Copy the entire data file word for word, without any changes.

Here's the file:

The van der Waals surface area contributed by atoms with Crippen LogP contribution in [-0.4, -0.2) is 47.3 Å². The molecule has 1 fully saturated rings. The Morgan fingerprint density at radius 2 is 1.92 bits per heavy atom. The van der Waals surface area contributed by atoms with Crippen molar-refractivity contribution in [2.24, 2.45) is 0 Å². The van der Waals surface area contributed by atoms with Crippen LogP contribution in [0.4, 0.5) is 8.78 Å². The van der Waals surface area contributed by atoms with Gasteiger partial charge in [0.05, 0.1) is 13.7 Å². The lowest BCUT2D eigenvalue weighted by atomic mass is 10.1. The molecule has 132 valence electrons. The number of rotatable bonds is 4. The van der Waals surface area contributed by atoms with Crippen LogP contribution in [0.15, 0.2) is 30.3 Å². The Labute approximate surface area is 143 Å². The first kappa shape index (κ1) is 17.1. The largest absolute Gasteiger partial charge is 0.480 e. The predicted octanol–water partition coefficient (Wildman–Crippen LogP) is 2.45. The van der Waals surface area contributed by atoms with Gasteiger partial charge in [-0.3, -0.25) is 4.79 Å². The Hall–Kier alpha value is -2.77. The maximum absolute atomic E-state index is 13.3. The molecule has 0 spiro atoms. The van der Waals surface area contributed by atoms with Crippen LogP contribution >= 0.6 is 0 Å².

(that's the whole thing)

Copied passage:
The van der Waals surface area contributed by atoms with Crippen LogP contribution in [-0.4, -0.2) is 47.3 Å². The molecule has 1 fully saturated rings. The Morgan fingerprint density at radius 2 is 1.92 bits per heavy atom. The van der Waals surface area contributed by atoms with Crippen molar-refractivity contribution in [2.24, 2.45) is 0 Å². The van der Waals surface area contributed by atoms with Crippen LogP contribution in [0.4, 0.5) is 8.78 Å². The van der Waals surface area contributed by atoms with Gasteiger partial charge in [0.05, 0.1) is 13.7 Å². The lowest BCUT2D eigenvalue weighted by atomic mass is 10.1. The molecule has 132 valence electrons. The number of rotatable bonds is 4. The van der Waals surface area contributed by atoms with Crippen LogP contribution in [0.15, 0.2) is 30.3 Å². The Labute approximate surface area is 143 Å². The first kappa shape index (κ1) is 17.1. The largest absolute Gasteiger partial charge is 0.480 e. The predicted octanol–water partition coefficient (Wildman–Crippen LogP) is 2.45. The van der Waals surface area contributed by atoms with Gasteiger partial charge in [-0.3, -0.25) is 4.79 Å². The Hall–Kier alpha value is -2.77. The maximum absolute atomic E-state index is 13.3. The molecule has 0 spiro atoms. The van der Waals surface area contributed by atoms with Crippen LogP contribution >= 0.6 is 0 Å².